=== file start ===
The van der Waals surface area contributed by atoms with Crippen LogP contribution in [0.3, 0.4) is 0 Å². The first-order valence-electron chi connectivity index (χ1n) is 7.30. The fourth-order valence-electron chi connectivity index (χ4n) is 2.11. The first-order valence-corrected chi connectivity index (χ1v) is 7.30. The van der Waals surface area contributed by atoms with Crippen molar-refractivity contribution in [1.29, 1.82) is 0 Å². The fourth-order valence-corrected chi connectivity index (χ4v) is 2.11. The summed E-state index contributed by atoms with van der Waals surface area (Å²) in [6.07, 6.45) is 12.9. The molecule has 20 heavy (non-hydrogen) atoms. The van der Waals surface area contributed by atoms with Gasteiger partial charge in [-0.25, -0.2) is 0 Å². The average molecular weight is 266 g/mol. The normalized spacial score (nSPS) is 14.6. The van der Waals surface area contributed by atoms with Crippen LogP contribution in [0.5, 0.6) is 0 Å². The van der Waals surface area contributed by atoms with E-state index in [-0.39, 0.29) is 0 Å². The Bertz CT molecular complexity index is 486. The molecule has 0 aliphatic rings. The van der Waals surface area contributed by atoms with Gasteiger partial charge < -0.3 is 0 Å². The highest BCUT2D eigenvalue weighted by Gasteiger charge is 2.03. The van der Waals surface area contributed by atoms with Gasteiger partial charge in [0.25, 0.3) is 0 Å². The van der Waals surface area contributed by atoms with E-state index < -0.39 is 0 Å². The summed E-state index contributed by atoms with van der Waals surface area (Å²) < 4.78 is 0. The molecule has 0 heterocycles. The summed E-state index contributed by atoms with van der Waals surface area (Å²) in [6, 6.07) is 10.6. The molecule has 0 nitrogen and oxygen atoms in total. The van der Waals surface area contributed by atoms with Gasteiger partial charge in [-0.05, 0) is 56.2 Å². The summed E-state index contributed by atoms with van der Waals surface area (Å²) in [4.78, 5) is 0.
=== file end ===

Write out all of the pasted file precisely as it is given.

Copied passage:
The van der Waals surface area contributed by atoms with Crippen LogP contribution in [0.3, 0.4) is 0 Å². The first-order valence-electron chi connectivity index (χ1n) is 7.30. The fourth-order valence-electron chi connectivity index (χ4n) is 2.11. The first-order valence-corrected chi connectivity index (χ1v) is 7.30. The van der Waals surface area contributed by atoms with Crippen molar-refractivity contribution in [1.29, 1.82) is 0 Å². The fourth-order valence-corrected chi connectivity index (χ4v) is 2.11. The summed E-state index contributed by atoms with van der Waals surface area (Å²) in [6.07, 6.45) is 12.9. The molecule has 20 heavy (non-hydrogen) atoms. The van der Waals surface area contributed by atoms with Gasteiger partial charge in [-0.25, -0.2) is 0 Å². The average molecular weight is 266 g/mol. The normalized spacial score (nSPS) is 14.6. The van der Waals surface area contributed by atoms with Crippen LogP contribution in [0.5, 0.6) is 0 Å². The van der Waals surface area contributed by atoms with E-state index in [-0.39, 0.29) is 0 Å². The Bertz CT molecular complexity index is 486. The molecule has 0 aliphatic rings. The van der Waals surface area contributed by atoms with Gasteiger partial charge < -0.3 is 0 Å². The highest BCUT2D eigenvalue weighted by Gasteiger charge is 2.03. The van der Waals surface area contributed by atoms with Gasteiger partial charge in [0.25, 0.3) is 0 Å². The van der Waals surface area contributed by atoms with E-state index < -0.39 is 0 Å². The summed E-state index contributed by atoms with van der Waals surface area (Å²) < 4.78 is 0. The molecule has 0 heterocycles. The summed E-state index contributed by atoms with van der Waals surface area (Å²) in [6, 6.07) is 10.6. The molecule has 0 nitrogen and oxygen atoms in total. The van der Waals surface area contributed by atoms with Gasteiger partial charge in [-0.05, 0) is 56.2 Å². The summed E-state index contributed by atoms with van der Waals surface area (Å²) in [4.78, 5) is 0.